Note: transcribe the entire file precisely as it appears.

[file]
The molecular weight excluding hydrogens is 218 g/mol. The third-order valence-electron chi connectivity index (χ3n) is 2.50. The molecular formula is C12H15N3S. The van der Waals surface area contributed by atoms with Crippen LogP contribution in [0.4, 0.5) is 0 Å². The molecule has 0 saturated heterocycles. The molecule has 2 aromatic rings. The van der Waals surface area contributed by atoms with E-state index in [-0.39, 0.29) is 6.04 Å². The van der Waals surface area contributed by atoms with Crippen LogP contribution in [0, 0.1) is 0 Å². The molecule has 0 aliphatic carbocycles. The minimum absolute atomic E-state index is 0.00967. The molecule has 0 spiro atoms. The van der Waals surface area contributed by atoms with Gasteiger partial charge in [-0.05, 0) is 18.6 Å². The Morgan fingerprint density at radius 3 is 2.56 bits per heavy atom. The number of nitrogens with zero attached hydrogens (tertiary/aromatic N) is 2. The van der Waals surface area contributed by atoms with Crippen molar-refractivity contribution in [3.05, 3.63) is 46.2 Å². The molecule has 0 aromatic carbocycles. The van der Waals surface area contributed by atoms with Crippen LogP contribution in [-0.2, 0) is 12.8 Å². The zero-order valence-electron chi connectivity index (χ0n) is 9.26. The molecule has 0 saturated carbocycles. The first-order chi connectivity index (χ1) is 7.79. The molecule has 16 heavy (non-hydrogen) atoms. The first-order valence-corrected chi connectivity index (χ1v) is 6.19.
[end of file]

The molecular weight excluding hydrogens is 218 g/mol. The third-order valence-electron chi connectivity index (χ3n) is 2.50. The molecular formula is C12H15N3S. The van der Waals surface area contributed by atoms with Crippen LogP contribution in [0.4, 0.5) is 0 Å². The molecule has 0 saturated heterocycles. The molecule has 2 aromatic rings. The van der Waals surface area contributed by atoms with E-state index in [-0.39, 0.29) is 6.04 Å². The van der Waals surface area contributed by atoms with Crippen LogP contribution in [0, 0.1) is 0 Å². The molecule has 0 aliphatic carbocycles. The minimum absolute atomic E-state index is 0.00967. The molecule has 0 spiro atoms. The van der Waals surface area contributed by atoms with Gasteiger partial charge in [-0.05, 0) is 18.6 Å². The Morgan fingerprint density at radius 3 is 2.56 bits per heavy atom. The number of nitrogens with zero attached hydrogens (tertiary/aromatic N) is 2. The van der Waals surface area contributed by atoms with Crippen molar-refractivity contribution in [3.05, 3.63) is 46.2 Å². The molecule has 0 aromatic carbocycles. The van der Waals surface area contributed by atoms with Crippen LogP contribution in [-0.2, 0) is 12.8 Å². The zero-order valence-electron chi connectivity index (χ0n) is 9.26. The molecule has 0 saturated carbocycles. The first-order chi connectivity index (χ1) is 7.79. The molecule has 16 heavy (non-hydrogen) atoms. The first-order valence-corrected chi connectivity index (χ1v) is 6.19.